Re: [SCA Newcomers] I need a better punching tool.
----- Original Message -----
From: Adrienne R. Ferrell
Sent: Saturday, January 01, 2005 5:56 AM
Subject: Re: [SCA Newcomers] I need a better punching tool.
At 11:13 PM 12/29/2004, you wrote:
>Those are very pretty! Do they hold up to wear (my hook and eyes seem to
>fall out often)?
>"Adrienne R. Ferrell" <aferrell@...> wrote:
>Congratulations on your new bodice. I have to admit I am lousy with
>grommets. One or two always go "wonky " on me. Here's a link to what I use
>They are easy to sew on and look
>great. Oh, these are really nice at the shoulder for adding
>tie on sleeves.
May I add, you can also buy some very nice quality grommets from Thorny Rose--the last time I bought some, they were seven dollars per GROSS, including shipping. I now use hand-stitched eyelets on clothing for myself, but I use grommets from Thorny Rose on the garb I sell.
[Non-text portions of this message have been removed]
- bronwynmgn@... wrote:
> In a message dated 1/1/2005 5:56:52 A.M. Eastern Standard Time,Ok, I have a couple of grommets that came out of my bodice (bad
> aferrell@... writes:
> <<For either one, I really would suggest
> stabilizing the area they are going. Most patterns have this in their
> instructions. This is usually done with interfacing. It makes it a
> little harder to go through the extra layers if you are using grommets,
> but is worth the extra effort in the longevity of your garment.>>
> In period, one of the more common methods for making lacing holes was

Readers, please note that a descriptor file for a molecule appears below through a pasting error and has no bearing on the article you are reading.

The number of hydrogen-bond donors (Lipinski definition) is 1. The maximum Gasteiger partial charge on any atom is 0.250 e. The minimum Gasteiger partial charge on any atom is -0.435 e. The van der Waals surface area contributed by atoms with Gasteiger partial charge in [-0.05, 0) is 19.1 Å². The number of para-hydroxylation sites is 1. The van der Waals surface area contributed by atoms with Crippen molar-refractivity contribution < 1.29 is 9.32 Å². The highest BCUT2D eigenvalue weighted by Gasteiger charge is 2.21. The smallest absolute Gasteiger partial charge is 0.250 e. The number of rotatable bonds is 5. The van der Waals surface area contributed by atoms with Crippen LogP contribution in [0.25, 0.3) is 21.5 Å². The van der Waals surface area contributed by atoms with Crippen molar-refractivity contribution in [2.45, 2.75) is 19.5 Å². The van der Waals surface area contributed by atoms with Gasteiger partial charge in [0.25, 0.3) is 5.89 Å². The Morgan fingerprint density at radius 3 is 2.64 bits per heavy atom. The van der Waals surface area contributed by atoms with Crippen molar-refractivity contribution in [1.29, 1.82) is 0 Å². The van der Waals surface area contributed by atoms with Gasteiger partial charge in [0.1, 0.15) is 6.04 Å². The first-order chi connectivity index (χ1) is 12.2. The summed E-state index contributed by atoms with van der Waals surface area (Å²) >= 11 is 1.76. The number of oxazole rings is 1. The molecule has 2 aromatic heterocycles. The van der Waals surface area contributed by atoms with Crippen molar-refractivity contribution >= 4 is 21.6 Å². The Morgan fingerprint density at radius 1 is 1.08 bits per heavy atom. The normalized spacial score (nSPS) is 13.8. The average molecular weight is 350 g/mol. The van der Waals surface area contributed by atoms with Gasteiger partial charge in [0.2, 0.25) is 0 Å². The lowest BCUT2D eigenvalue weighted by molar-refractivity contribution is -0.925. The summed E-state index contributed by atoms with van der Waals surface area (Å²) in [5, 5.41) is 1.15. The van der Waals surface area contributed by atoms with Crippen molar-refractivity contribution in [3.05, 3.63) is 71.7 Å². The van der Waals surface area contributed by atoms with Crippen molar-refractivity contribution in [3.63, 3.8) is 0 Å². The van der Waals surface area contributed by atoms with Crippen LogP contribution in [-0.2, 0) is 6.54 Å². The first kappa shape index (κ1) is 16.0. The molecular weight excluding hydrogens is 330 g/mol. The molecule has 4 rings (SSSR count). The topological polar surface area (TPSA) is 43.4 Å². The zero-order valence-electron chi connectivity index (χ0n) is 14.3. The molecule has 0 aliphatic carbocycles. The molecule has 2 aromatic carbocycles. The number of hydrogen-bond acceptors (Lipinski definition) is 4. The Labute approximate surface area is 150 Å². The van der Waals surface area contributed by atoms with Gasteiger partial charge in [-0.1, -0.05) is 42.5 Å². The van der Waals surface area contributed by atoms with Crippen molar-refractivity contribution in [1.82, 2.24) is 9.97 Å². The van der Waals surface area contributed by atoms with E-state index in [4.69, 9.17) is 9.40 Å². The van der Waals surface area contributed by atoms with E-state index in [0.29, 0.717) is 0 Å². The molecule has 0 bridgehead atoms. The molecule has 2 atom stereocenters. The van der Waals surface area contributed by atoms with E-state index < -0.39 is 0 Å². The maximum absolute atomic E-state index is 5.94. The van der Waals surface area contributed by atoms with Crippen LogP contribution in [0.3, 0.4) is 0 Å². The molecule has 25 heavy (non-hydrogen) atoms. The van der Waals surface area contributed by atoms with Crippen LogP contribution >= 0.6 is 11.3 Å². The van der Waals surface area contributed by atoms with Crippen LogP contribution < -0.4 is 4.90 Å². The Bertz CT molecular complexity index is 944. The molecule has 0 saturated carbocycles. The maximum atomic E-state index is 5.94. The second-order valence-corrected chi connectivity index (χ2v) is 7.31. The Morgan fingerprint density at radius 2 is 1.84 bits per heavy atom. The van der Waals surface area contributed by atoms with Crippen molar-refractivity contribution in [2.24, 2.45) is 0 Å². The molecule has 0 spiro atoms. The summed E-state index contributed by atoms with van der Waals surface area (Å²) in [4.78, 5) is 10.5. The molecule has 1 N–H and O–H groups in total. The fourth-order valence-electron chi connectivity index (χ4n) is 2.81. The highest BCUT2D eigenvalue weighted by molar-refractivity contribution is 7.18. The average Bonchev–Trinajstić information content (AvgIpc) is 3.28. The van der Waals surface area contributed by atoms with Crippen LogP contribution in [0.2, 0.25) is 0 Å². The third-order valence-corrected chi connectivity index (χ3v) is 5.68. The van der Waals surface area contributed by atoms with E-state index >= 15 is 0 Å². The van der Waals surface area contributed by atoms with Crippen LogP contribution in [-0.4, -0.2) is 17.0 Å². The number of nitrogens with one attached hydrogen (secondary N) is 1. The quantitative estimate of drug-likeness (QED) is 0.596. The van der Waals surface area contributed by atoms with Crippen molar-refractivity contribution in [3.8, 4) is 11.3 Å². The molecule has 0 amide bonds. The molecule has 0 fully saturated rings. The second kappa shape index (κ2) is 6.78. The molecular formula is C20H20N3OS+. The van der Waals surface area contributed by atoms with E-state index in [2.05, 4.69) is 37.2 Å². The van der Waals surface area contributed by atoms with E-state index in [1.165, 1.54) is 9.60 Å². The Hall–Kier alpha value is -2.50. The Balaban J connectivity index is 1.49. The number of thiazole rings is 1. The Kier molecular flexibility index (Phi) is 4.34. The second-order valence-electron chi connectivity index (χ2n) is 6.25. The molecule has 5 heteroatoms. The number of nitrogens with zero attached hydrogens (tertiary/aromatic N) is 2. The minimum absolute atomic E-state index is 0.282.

> to do
> handsewn eyelets. Interestingly, the area where these were to be
> placed was
> also stabilized, based on surviving scraps and pieces of clothing from
> period. The area where the eyelets were to be sewn would be faced
> with a piece
> of silk, and the eyelets worked through both whatever the garment
> was and the silk. Silk being a rather strong fabric, it works quite
> effectively. Something else that helps with keeping the holes from
> ripping out is,
> rather than punching a hole in the fabric, using a dull awl or
> similar tool to
> pass between the fibers of the weave and stretch a hole open. Since you
> haven't cut any fibers, the hole is less likely to fray or rip open
> whereas cutting the fibers produces a weak spot in the fabric.
grommets! no biscuit!) and I don't know how to fix them. The hole is
huge, but I do have some of the original fabric, and, strangely enough,
some silk, although not in the same color. How can I fix this? I assume
it's going to involve a lot of hand-sewing, especially since I want to
also cover the other grommets to match. (This will be quite a challenge,
since my hand-sewing skills are horrendous, and I have the patience of a
cat waiting for a bath.... in other words, I'd rather be doing almost
anything BESIDES hand-sewing.) Any suggestions?
Shire of Greyhope, Constellation, Middle Kingdom
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